New Delhi: Pakistan’s former Prime Minister Imran Khan’s political ambitions to reemerge as the country’s leader, continues. Months after his Azadi march, to call for early elections, had to shut down in May due to violent clashes between the police and his supporters, he now signals his supporters to a ‘Haqeeqi Azadi March’, after October 9.
The Pakistan government is also ready, with Dawn news reporting that the Army would be deployed in Islamabad’s Red Zone to stop the entry of protestors, when and if the plans for this March comes to fruition. The Red Zone houses key Government, Judiciary and Legislature buildings, and also the official homes of the President and the PM.
Some years ago, Khan, the chairman of the Pakistan Tehreek-e-Insaf (PTI), had in August of 2014 led a protest march demanding the resignation of then Prime Minister Nawaz Sharif, again calling for fresh elections. Thousands hand joined in and that time, it had successfully crossed into the Red Zone with protesters even attempting to storm Sharif’s official residence, prompting the outbreak of violence, which left three dead and more than 595 people injured, including 115 police officers.
This year, after the no-confidence motion against Khan which saw his ouster in April, his supporters took to the streets, revealing that his backers were ready to come out in strength when needed. The youth, who make up the backbone of Khan’s supporters, dominated the crowds, said one report from Al Jazeera.
Khan had then tweeted “Never have such crowds come out so spontaneously and in such numbers in our history, rejecting the imported govt led by crooks” – the reference here of what Khan says was the United States’ conspiracy to topple his government.
Recent leaks of alleged conversations between Khan and his aides from when he was still the PM, the present government says reveal he formulated the US cypher conspiracy. Dawn news reported that the first audio clip leaked on September 28, has him telling one aide to “play up” the cipher and turn it into a foreign plot to oust his government.
Khan, however, reportedly did not think naming the country was needed. “We only have to play it up. We don’t have to name America. We only have to play with this, that this date [of the no-trust vote] was [decided] before”.
Now the Pakistan Cabinet has approved for an inquiry to be held into the audio leaks, with current PM, Shehbaz Sharif calling Khan “A thief who has been caught red-handed”. But Khan is not deterred. According to reports, he directed his party workers to ensure full participation of the people and advised them to consider “real freedom” as “jihad”.
An article titled ‘Why Imran Khan Isn’t Going Away’, Carnegie Endowment for International Peace speaks of his effort “to decry his opponents as illegitimate” and that him and his party workers “want to mobilize a popular movement into the streets and repeat, in many ways, what Khan did to Nawaz Sharif’s government before the last election with the army’s support.”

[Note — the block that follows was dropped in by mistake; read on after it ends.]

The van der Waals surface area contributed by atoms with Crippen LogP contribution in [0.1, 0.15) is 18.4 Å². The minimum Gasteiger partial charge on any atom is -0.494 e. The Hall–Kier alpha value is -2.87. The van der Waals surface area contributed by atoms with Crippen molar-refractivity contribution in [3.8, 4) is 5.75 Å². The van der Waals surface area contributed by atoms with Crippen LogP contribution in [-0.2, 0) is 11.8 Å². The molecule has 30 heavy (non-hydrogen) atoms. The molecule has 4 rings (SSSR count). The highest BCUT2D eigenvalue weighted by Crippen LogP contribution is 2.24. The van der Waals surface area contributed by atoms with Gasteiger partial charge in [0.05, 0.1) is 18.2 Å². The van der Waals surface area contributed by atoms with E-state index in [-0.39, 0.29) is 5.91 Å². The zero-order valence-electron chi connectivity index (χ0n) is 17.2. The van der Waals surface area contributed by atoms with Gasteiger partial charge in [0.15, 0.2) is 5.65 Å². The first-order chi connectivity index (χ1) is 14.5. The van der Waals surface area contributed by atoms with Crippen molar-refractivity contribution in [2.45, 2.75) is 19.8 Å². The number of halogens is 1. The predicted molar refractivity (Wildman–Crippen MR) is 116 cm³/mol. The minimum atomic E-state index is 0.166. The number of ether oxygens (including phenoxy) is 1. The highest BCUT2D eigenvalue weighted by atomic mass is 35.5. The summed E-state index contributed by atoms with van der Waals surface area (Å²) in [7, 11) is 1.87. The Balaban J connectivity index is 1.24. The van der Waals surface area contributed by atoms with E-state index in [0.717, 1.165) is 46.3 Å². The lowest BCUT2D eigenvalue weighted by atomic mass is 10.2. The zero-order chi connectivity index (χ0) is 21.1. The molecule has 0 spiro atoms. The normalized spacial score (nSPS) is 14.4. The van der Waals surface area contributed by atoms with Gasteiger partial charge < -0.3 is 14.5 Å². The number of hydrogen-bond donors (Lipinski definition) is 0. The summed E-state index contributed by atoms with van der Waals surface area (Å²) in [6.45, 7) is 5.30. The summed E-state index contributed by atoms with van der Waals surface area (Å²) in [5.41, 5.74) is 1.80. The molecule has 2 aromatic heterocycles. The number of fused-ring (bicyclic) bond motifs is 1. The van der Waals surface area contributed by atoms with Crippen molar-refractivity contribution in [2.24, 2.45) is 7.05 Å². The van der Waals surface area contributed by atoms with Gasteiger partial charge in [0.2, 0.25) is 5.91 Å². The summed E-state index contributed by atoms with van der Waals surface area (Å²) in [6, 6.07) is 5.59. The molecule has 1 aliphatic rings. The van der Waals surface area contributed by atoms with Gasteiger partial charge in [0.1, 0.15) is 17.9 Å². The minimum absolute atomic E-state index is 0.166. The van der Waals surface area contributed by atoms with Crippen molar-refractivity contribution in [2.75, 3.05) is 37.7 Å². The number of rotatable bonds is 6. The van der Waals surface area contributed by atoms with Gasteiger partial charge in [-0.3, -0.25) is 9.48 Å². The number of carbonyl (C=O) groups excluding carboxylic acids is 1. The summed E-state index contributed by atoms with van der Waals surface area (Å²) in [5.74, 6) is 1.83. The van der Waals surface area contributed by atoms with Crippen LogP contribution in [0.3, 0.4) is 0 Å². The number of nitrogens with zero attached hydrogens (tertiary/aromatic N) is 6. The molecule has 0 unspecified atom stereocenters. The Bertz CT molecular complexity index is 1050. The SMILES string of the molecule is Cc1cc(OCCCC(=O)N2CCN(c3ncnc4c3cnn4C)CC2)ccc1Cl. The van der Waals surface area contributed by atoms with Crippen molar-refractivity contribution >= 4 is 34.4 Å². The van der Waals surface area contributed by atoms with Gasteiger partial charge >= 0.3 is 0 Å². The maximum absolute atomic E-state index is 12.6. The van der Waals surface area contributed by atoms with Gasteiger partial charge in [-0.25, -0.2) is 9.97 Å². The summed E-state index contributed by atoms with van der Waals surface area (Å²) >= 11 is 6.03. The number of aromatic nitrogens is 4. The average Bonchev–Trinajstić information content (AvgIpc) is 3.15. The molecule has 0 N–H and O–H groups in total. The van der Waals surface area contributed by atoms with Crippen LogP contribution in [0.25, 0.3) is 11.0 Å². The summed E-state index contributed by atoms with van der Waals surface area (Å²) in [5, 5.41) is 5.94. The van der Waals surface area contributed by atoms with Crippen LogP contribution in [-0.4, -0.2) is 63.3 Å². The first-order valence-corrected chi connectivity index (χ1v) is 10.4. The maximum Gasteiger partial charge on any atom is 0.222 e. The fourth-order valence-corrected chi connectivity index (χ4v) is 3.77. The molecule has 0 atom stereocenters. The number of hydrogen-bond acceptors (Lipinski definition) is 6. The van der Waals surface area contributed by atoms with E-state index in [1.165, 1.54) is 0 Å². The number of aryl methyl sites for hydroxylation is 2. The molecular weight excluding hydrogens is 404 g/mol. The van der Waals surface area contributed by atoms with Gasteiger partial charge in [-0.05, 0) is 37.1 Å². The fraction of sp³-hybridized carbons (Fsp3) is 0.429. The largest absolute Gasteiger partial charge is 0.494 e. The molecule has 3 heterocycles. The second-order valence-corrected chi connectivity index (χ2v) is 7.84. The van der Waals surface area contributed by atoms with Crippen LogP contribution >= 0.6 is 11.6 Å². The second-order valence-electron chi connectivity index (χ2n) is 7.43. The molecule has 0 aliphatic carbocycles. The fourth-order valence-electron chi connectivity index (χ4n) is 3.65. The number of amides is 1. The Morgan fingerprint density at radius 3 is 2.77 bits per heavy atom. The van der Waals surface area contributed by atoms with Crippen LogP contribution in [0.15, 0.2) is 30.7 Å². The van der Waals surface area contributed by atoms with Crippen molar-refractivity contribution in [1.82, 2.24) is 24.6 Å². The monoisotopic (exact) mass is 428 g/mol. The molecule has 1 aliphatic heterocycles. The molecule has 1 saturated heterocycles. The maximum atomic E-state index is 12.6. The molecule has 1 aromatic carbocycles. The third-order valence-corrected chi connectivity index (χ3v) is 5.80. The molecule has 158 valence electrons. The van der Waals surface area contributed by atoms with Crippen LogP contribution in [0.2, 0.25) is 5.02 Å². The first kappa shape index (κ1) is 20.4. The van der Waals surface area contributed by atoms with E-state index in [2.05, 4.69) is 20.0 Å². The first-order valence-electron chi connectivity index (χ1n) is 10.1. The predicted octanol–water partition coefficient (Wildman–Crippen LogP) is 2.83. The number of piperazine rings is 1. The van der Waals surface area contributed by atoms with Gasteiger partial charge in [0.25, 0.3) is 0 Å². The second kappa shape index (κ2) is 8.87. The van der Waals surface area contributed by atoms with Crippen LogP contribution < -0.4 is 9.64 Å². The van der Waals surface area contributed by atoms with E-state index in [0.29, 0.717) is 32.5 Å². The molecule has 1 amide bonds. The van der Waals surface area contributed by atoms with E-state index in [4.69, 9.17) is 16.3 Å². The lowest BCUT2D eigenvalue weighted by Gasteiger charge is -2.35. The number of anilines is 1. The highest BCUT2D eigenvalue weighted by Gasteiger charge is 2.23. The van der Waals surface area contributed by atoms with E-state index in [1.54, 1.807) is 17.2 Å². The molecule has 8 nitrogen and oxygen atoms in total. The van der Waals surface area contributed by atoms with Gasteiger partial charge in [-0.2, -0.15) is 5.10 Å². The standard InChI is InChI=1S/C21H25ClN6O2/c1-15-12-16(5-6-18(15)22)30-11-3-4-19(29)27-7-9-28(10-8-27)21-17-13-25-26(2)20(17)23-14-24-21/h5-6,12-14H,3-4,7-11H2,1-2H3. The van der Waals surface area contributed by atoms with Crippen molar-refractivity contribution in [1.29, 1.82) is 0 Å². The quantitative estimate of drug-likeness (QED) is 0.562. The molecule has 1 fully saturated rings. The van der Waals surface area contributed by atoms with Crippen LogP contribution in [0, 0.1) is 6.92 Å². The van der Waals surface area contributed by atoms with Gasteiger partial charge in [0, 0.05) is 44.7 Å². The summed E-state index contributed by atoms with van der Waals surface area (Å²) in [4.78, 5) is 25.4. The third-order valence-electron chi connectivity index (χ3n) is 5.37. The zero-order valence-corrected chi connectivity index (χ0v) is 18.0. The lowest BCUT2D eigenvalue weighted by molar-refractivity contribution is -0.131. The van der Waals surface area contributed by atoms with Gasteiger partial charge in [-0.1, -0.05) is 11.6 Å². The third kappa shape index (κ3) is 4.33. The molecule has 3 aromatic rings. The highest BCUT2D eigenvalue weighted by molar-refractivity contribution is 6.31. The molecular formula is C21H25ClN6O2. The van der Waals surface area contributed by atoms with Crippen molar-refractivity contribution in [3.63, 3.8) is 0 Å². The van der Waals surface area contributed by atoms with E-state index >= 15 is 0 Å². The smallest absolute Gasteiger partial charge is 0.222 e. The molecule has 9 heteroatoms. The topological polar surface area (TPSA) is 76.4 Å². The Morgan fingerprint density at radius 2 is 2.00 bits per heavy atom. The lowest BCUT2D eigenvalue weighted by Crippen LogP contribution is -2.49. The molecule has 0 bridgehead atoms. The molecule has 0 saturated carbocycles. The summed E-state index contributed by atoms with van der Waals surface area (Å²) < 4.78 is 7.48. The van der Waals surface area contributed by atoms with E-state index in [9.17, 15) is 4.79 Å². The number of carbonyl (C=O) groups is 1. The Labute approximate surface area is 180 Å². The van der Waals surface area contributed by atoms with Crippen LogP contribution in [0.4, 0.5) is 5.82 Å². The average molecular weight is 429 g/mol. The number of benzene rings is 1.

What’s also interesting is the fact that Khan has called out the Pakistan military, which many say he had a falling out with, eventually leading to his dismissal from the PM’s post. He took on the Inter-Services Intelligence (ISI), saying in a public rally in Faisalabad that Nawaz Sharif (former PM and brother of Shehbaz) and former president Asif Ali Zardari wanted to appoint their favourite as the next Army chief.
While the ISI is known to have a stronghold on the political charge of the country, this June, the country’s politicians and activists raised fears of the military increasing its control over the country’s public life. This came after Shehbaz Sharif, gave the ISI vetting power over civil service appointments.
Khan was also booked under Section 7 of the Anti-Terrorism Act for his comments at an Islamabad rally on August 20, where he used the stage to call on the military establishment whom he refers to as “neutrals”, to stand with the nation, instead of standing with “thieves”, referring to government leaders. Pakistan court granted him bail.
While the political play goes on, Khan’s support base has not dwindled, and his party has in the recent past seen great success in the Punjab province of Pakistan, winning 15 of the 20 seats contested. The province, importantly, is also the family stronghold of the Sharif’s.
Pakistan is however reeling after devastating floods hit the country, with the UN revising its humanitarian aid appeal for the country from $160 million to $816 million. The floods have left nearly 1,700 dead, displaced over 33 million, according to UNICEF, and caused a surge of water-borne diseases leaving millions vulnerable in areas where there is already a high rate of malnutrition. In this, the battle for supremacy continues. The elections in Pakistan are scheduled for 2023.